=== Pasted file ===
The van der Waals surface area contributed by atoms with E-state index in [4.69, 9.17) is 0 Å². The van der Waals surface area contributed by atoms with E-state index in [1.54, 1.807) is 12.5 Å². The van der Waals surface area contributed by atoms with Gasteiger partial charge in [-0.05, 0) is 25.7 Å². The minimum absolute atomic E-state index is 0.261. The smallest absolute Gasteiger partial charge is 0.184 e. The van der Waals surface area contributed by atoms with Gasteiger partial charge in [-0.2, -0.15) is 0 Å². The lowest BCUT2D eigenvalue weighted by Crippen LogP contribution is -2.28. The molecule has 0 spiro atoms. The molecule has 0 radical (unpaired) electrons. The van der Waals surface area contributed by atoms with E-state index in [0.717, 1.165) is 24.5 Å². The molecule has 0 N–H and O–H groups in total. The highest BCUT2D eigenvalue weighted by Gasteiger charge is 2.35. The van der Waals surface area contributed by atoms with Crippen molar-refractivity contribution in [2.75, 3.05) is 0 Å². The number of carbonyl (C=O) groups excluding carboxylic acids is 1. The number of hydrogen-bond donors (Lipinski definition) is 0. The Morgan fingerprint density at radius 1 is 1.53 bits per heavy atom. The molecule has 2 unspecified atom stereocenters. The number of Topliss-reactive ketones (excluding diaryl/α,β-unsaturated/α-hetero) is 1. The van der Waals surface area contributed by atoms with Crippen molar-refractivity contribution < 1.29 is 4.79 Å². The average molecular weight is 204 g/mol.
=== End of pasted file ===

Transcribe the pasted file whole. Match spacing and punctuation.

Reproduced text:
The van der Waals surface area contributed by atoms with E-state index in [4.69, 9.17) is 0 Å². The van der Waals surface area contributed by atoms with E-state index in [1.54, 1.807) is 12.5 Å². The van der Waals surface area contributed by atoms with Gasteiger partial charge in [-0.05, 0) is 25.7 Å². The minimum absolute atomic E-state index is 0.261. The smallest absolute Gasteiger partial charge is 0.184 e. The van der Waals surface area contributed by atoms with Gasteiger partial charge in [-0.2, -0.15) is 0 Å². The lowest BCUT2D eigenvalue weighted by Crippen LogP contribution is -2.28. The molecule has 0 spiro atoms. The molecule has 0 radical (unpaired) electrons. The van der Waals surface area contributed by atoms with E-state index in [0.717, 1.165) is 24.5 Å². The molecule has 0 N–H and O–H groups in total. The highest BCUT2D eigenvalue weighted by Gasteiger charge is 2.35. The van der Waals surface area contributed by atoms with Crippen molar-refractivity contribution in [2.75, 3.05) is 0 Å². The number of carbonyl (C=O) groups excluding carboxylic acids is 1. The number of hydrogen-bond donors (Lipinski definition) is 0. The Morgan fingerprint density at radius 1 is 1.53 bits per heavy atom. The molecule has 2 unspecified atom stereocenters. The number of Topliss-reactive ketones (excluding diaryl/α,β-unsaturated/α-hetero) is 1. The van der Waals surface area contributed by atoms with Crippen molar-refractivity contribution < 1.29 is 4.79 Å². The average molecular weight is 204 g/mol.